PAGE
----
As Jene Dreze points out in this insightful piece, there is nothing in the bill that is out of the ordinary. There are various benefits to the poor already in place and this bill merely takes it a step forward, to making access to food a “right.” Given the poverty levels in India and impact of inflation on food prices, this should not be a controversial move, as it is being made out to be. Dreze points out : “The bill is a modest initiative. It consolidates various food-related programs and entitlements that have made gradual headway during the last decade. Provisions of the bill dealing with food grain entitlements under the public distribution system have grabbed most of the attention. Children’s entitlements, however, are possibly more important. These include cooked midday meals for all school-going children and nutritious food (either a cooked meal or a take-home ration) for all children below the age of 6. These child nutrition programs are already in place; they are mandatory under Supreme Court orders. Permanent legal entitlements could strengthen and energize these initiatives.”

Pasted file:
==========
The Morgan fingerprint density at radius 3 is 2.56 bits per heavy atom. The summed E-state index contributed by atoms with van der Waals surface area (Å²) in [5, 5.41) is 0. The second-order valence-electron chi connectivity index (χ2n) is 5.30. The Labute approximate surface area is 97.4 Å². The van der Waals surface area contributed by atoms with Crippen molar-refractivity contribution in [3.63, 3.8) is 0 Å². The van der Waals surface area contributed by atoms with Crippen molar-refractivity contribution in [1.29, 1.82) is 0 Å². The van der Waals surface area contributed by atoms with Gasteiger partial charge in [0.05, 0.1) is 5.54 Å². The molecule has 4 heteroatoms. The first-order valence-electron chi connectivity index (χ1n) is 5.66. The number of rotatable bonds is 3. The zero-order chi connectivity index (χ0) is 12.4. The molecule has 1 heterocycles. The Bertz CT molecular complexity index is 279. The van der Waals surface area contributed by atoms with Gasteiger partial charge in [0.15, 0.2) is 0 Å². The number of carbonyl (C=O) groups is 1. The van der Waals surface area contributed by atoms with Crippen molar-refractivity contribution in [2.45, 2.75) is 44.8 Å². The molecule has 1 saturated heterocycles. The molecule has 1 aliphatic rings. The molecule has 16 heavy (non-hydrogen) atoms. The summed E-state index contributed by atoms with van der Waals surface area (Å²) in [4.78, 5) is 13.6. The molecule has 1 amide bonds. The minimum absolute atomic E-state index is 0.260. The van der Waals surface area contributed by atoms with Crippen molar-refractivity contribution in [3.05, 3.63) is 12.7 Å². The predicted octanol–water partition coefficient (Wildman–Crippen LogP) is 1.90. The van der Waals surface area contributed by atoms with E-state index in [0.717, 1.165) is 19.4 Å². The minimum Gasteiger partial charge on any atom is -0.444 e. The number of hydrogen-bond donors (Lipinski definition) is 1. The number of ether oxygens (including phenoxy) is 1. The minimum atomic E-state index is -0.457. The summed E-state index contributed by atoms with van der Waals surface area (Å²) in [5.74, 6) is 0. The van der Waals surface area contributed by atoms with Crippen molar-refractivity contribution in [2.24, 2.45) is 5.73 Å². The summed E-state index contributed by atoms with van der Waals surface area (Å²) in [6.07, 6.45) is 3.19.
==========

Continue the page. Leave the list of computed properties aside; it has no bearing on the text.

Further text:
Dreze goes on to point out that the measures in the current bill are much smaller than what were originally planned. Ironically, the opposition party BJP has adopted parts of these provisions in Chattisgarh, a state that it rules and the Chattisgarh Food Security Bill seems to be quite robust, he adds. This bill includes provisions such as mid-day meal scheme in schools, a measure that has demonstrated benefits to children, not only in terms of educational outcomes, but also health outcomes. In terms of provisions, Dreze adds: “Under the bill, 75 percent of the rural population and 50 percent of the urban population will be entitled five kilograms of grains (rice, wheat or millets) per person per month at a nominal price. This means that about half of the recipients’ grain requirements will be taken care of by the Public Distribution System. Further, the roadmap for system reforms that has emerged from recent experience is partly included in the bill.”